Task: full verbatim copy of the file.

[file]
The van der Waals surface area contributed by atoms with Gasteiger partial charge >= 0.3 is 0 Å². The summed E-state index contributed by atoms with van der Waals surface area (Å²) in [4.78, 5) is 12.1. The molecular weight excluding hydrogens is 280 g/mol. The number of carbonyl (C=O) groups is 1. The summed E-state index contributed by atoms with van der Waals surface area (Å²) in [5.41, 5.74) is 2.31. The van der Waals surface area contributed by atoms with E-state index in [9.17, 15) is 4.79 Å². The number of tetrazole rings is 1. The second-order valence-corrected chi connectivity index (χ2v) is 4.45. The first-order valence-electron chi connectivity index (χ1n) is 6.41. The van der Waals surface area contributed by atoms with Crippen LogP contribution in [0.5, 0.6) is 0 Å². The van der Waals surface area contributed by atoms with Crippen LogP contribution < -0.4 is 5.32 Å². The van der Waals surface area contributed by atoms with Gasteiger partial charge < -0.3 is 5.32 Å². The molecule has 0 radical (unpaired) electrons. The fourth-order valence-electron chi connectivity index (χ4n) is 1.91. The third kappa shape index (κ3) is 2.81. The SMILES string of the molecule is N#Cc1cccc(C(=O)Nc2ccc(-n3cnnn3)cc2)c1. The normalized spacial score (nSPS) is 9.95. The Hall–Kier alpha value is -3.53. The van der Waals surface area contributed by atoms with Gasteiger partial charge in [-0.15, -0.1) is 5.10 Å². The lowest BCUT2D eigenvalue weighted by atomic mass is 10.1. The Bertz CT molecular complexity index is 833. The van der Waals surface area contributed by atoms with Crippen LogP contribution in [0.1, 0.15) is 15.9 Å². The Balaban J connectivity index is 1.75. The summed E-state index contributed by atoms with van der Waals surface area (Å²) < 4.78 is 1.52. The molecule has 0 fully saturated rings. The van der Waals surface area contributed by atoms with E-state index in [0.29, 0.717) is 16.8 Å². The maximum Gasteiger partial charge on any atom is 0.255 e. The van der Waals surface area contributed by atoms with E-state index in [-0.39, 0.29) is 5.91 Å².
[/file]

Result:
The van der Waals surface area contributed by atoms with Gasteiger partial charge >= 0.3 is 0 Å². The summed E-state index contributed by atoms with van der Waals surface area (Å²) in [4.78, 5) is 12.1. The molecular weight excluding hydrogens is 280 g/mol. The number of carbonyl (C=O) groups is 1. The summed E-state index contributed by atoms with van der Waals surface area (Å²) in [5.41, 5.74) is 2.31. The van der Waals surface area contributed by atoms with E-state index in [9.17, 15) is 4.79 Å². The number of tetrazole rings is 1. The second-order valence-corrected chi connectivity index (χ2v) is 4.45. The first-order valence-electron chi connectivity index (χ1n) is 6.41. The van der Waals surface area contributed by atoms with Crippen LogP contribution in [0.5, 0.6) is 0 Å². The van der Waals surface area contributed by atoms with Crippen LogP contribution < -0.4 is 5.32 Å². The van der Waals surface area contributed by atoms with Gasteiger partial charge < -0.3 is 5.32 Å². The molecule has 0 radical (unpaired) electrons. The fourth-order valence-electron chi connectivity index (χ4n) is 1.91. The third kappa shape index (κ3) is 2.81. The SMILES string of the molecule is N#Cc1cccc(C(=O)Nc2ccc(-n3cnnn3)cc2)c1. The normalized spacial score (nSPS) is 9.95. The Hall–Kier alpha value is -3.53. The van der Waals surface area contributed by atoms with Gasteiger partial charge in [-0.15, -0.1) is 5.10 Å². The lowest BCUT2D eigenvalue weighted by atomic mass is 10.1. The Bertz CT molecular complexity index is 833. The van der Waals surface area contributed by atoms with Crippen LogP contribution in [0.1, 0.15) is 15.9 Å². The Balaban J connectivity index is 1.75. The summed E-state index contributed by atoms with van der Waals surface area (Å²) < 4.78 is 1.52. The molecule has 0 fully saturated rings. The van der Waals surface area contributed by atoms with E-state index in [0.29, 0.717) is 16.8 Å². The maximum Gasteiger partial charge on any atom is 0.255 e. The van der Waals surface area contributed by atoms with E-state index in [-0.39, 0.29) is 5.91 Å².